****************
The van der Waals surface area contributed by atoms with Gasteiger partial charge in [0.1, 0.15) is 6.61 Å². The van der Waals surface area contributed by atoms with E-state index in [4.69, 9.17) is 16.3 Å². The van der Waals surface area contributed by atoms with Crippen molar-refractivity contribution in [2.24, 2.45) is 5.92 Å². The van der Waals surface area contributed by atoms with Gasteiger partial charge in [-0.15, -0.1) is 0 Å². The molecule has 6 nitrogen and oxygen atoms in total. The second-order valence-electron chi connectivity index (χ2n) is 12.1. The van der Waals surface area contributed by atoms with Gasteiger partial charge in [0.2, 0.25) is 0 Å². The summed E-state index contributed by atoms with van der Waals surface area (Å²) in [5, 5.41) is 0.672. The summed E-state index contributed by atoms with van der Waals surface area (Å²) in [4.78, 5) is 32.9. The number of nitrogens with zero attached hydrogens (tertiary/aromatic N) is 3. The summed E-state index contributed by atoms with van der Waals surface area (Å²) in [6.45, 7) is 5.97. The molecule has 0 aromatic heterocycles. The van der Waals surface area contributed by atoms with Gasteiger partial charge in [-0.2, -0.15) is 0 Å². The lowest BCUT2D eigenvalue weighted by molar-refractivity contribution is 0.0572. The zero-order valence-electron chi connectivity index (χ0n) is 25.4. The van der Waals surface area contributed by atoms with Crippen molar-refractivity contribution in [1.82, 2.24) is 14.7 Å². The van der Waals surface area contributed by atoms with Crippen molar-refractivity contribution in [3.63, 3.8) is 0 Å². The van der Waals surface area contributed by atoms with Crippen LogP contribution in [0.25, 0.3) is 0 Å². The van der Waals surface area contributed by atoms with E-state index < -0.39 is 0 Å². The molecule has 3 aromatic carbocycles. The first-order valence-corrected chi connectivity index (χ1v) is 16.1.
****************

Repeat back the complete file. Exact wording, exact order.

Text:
The van der Waals surface area contributed by atoms with Gasteiger partial charge in [0.1, 0.15) is 6.61 Å². The van der Waals surface area contributed by atoms with E-state index in [4.69, 9.17) is 16.3 Å². The van der Waals surface area contributed by atoms with Crippen molar-refractivity contribution in [2.24, 2.45) is 5.92 Å². The van der Waals surface area contributed by atoms with Gasteiger partial charge in [-0.15, -0.1) is 0 Å². The molecule has 6 nitrogen and oxygen atoms in total. The second-order valence-electron chi connectivity index (χ2n) is 12.1. The van der Waals surface area contributed by atoms with Gasteiger partial charge in [0.2, 0.25) is 0 Å². The summed E-state index contributed by atoms with van der Waals surface area (Å²) in [5, 5.41) is 0.672. The summed E-state index contributed by atoms with van der Waals surface area (Å²) in [4.78, 5) is 32.9. The number of nitrogens with zero attached hydrogens (tertiary/aromatic N) is 3. The summed E-state index contributed by atoms with van der Waals surface area (Å²) in [6.45, 7) is 5.97. The molecule has 0 aromatic heterocycles. The van der Waals surface area contributed by atoms with Gasteiger partial charge in [-0.2, -0.15) is 0 Å². The lowest BCUT2D eigenvalue weighted by molar-refractivity contribution is 0.0572. The zero-order valence-electron chi connectivity index (χ0n) is 25.4. The van der Waals surface area contributed by atoms with Crippen molar-refractivity contribution in [1.82, 2.24) is 14.7 Å². The van der Waals surface area contributed by atoms with Crippen molar-refractivity contribution in [3.63, 3.8) is 0 Å². The van der Waals surface area contributed by atoms with Crippen LogP contribution in [0.25, 0.3) is 0 Å². The van der Waals surface area contributed by atoms with E-state index < -0.39 is 0 Å². The molecule has 3 aromatic carbocycles. The first-order valence-corrected chi connectivity index (χ1v) is 16.1.